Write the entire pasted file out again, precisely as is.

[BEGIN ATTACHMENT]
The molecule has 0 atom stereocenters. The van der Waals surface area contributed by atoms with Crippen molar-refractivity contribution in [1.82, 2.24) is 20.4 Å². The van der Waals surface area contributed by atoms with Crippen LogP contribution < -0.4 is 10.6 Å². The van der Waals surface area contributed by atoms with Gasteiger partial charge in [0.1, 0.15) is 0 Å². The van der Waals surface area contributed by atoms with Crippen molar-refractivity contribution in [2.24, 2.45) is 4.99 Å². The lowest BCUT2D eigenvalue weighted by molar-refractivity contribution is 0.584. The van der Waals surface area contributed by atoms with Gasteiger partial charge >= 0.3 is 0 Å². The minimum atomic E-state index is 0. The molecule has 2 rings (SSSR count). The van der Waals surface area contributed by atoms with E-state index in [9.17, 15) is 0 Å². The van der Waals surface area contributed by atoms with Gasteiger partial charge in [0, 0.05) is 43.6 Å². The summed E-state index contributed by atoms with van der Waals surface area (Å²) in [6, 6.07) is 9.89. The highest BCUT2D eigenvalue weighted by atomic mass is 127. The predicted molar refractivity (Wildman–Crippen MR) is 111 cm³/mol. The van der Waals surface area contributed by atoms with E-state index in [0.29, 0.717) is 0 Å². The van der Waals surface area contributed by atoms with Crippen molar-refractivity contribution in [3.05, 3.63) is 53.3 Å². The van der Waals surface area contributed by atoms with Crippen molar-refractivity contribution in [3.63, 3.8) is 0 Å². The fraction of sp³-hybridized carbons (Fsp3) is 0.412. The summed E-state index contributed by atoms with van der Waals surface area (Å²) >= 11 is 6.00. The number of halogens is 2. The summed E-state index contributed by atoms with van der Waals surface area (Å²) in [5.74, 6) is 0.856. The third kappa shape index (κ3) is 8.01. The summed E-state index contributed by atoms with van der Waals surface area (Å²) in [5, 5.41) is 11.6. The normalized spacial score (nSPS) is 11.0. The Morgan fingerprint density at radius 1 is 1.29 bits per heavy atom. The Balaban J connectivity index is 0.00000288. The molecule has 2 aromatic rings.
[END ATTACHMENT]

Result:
The molecule has 0 atom stereocenters. The van der Waals surface area contributed by atoms with Crippen molar-refractivity contribution in [1.82, 2.24) is 20.4 Å². The van der Waals surface area contributed by atoms with Crippen LogP contribution < -0.4 is 10.6 Å². The van der Waals surface area contributed by atoms with Gasteiger partial charge in [0.1, 0.15) is 0 Å². The van der Waals surface area contributed by atoms with Crippen molar-refractivity contribution in [2.24, 2.45) is 4.99 Å². The lowest BCUT2D eigenvalue weighted by molar-refractivity contribution is 0.584. The van der Waals surface area contributed by atoms with Gasteiger partial charge >= 0.3 is 0 Å². The minimum atomic E-state index is 0. The molecule has 2 rings (SSSR count). The van der Waals surface area contributed by atoms with E-state index in [9.17, 15) is 0 Å². The van der Waals surface area contributed by atoms with Gasteiger partial charge in [0, 0.05) is 43.6 Å². The summed E-state index contributed by atoms with van der Waals surface area (Å²) in [6, 6.07) is 9.89. The highest BCUT2D eigenvalue weighted by atomic mass is 127. The predicted molar refractivity (Wildman–Crippen MR) is 111 cm³/mol. The van der Waals surface area contributed by atoms with E-state index in [0.29, 0.717) is 0 Å². The van der Waals surface area contributed by atoms with Crippen molar-refractivity contribution in [3.05, 3.63) is 53.3 Å². The van der Waals surface area contributed by atoms with Crippen molar-refractivity contribution in [3.63, 3.8) is 0 Å². The fraction of sp³-hybridized carbons (Fsp3) is 0.412. The summed E-state index contributed by atoms with van der Waals surface area (Å²) >= 11 is 6.00. The number of halogens is 2. The summed E-state index contributed by atoms with van der Waals surface area (Å²) in [5.74, 6) is 0.856. The third kappa shape index (κ3) is 8.01. The summed E-state index contributed by atoms with van der Waals surface area (Å²) in [5, 5.41) is 11.6. The normalized spacial score (nSPS) is 11.0. The Morgan fingerprint density at radius 1 is 1.29 bits per heavy atom. The Balaban J connectivity index is 0.00000288. The molecule has 2 aromatic rings.